Grant Benefit Calculations

To calculate the benefit for the POR, we followed the same methodology used in the final results of prior administrative reviews. We converted Rotem's shekel-denominated grants into U.S. dollars, using the exchange rate in effect on the dates the grants were received. We then applied the grant methodology to determine the benefit for the POR. See e.g., Industrial Phosphoric Acid from Israel; Final Results of Countervailing Duty Administrative Review, 63 FR 13626, 13633 (March 20, 1998) (1995 Final Results).

As a result of our privatization approach and our determination that Rotem continues to benefit from subsidies received prior to the privatization of ICL, the full value of the benefit allocable to the 1999 POR from non-recurring subsidies is being used in the calculation of Rotem's subsidy rate.

Discount Rates

We considered Rotem's cost of long-term borrowing in U.S. dollars as reported in the company's financial statements for use as the discount rate used to allocate the countervailable benefit over time. However, this information includes Rotem's borrowing from its parent company, ICL, and thus does not provide an appropriate discount rate. Therefore, we followed the same methodology used in the final results of prior administrative reviews in using ICL's cost of long-term borrowing in U.S. dollars in each year from 1984 through 1999 as the most appropriate discount rate. ICL's interest rates are shown in the notes to the company's financial statements, public documents which are in the record of this review. See Comment 9 in the 1995 Final Results.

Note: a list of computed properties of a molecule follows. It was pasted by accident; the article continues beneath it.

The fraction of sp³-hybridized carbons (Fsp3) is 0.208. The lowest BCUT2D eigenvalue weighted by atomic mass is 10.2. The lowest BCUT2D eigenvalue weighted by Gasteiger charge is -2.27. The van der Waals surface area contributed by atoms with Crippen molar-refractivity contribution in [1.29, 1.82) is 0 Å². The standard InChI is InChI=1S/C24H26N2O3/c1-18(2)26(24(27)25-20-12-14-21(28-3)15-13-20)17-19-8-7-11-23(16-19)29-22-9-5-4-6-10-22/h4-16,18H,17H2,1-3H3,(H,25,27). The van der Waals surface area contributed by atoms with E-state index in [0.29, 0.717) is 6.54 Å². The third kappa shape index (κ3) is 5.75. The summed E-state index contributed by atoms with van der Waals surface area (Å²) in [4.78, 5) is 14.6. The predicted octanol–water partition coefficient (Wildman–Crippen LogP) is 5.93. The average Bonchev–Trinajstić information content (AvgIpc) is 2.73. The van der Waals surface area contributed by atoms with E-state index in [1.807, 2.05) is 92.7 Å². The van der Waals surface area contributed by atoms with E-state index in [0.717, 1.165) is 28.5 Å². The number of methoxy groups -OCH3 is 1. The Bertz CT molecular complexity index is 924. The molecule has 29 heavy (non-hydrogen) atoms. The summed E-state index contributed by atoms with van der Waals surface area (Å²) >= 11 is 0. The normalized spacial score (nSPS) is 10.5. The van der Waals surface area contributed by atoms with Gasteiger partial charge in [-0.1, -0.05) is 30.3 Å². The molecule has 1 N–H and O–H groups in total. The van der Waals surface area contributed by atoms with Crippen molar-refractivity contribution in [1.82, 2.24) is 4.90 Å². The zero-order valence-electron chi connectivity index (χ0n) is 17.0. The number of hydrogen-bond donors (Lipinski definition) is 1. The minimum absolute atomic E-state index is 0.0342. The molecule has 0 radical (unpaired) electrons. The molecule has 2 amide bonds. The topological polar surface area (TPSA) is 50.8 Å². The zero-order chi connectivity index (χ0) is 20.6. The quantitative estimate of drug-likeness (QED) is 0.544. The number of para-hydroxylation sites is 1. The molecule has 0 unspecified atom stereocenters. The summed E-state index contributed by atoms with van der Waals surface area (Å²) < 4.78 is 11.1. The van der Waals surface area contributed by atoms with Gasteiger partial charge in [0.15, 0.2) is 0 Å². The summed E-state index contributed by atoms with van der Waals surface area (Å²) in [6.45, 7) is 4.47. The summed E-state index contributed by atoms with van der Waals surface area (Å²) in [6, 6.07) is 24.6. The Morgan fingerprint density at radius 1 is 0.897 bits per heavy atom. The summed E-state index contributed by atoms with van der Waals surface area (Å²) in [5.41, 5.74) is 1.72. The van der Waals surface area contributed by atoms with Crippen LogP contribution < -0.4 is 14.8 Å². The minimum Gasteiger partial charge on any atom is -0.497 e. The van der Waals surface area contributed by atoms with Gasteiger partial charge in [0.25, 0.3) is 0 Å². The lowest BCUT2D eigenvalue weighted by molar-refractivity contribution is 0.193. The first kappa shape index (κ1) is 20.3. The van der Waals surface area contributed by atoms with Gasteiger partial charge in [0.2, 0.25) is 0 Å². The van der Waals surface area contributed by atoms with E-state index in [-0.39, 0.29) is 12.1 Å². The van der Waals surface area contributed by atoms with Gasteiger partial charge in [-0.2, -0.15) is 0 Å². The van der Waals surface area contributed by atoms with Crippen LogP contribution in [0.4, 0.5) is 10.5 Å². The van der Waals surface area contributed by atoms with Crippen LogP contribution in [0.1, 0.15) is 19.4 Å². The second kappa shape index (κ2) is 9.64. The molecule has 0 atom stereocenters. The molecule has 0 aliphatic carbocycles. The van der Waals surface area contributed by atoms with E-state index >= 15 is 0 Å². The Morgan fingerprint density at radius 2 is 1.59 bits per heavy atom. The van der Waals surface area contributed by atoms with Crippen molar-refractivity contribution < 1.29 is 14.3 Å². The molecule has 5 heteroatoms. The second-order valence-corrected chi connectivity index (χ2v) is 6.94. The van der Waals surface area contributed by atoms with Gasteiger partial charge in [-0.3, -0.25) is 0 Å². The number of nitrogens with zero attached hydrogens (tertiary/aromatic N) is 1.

Analysis of Programs

There were no comments submitted to the Department with respect to our preliminary results of review; therefore, our preliminary results provide the basis for these final results of review. Accordingly, we determine the following:

I. Programs Conferring Subsidies

A. Encouragement of Capital Investments Law (ECIL)

In the preliminary results, we found that the ECIL grant program conferred countervailable subsidies on the subject merchandise. It is de jure specific because the program limits the availability of grants to enterprises located only in Development Zones A and B. Rotem is located in Development Zone A, and received ECIL investment and capital grants in disbursements over a period of years for several projects. Our review of the record has not led us to change any findings or calculations. Accordingly, the subsidy from ECIL grants is 4.57 percent ad valorem for the POR, which remains unchanged from the preliminary results.

B. Infrastructure Grant Program

In this review, we preliminarily determined that Rotem received an infrastructure grant to initiate and establish industrial areas, and that this grant conferred countervailable subsidies on the subject merchandise. Our review of the record has not led us to change any findings or calculations. Accordingly, the subsidy for this program is 0.21 percent ad valorem, which remains unchanged from the preliminary results.

C. Encouragement of Industrial Research and Development Grants (EIRD)

In the preliminary results, we found that three EIRD grant disbursements received by Rotem were tied to research related to the production of IPA. Our review of the record has not led us to change any findings or calculations. Accordingly, the subsidy for this program is 0.02 percent ad valorem, which remains unchanged from the preliminary results.

II. Programs Determined To Be Not Used

We examined the following programs and preliminarily determined that the producer and/or exporter of the subject merchandise did not apply for or receive benefits under these programs during the POR. Our review of the record has not led us to change our finding for these final results.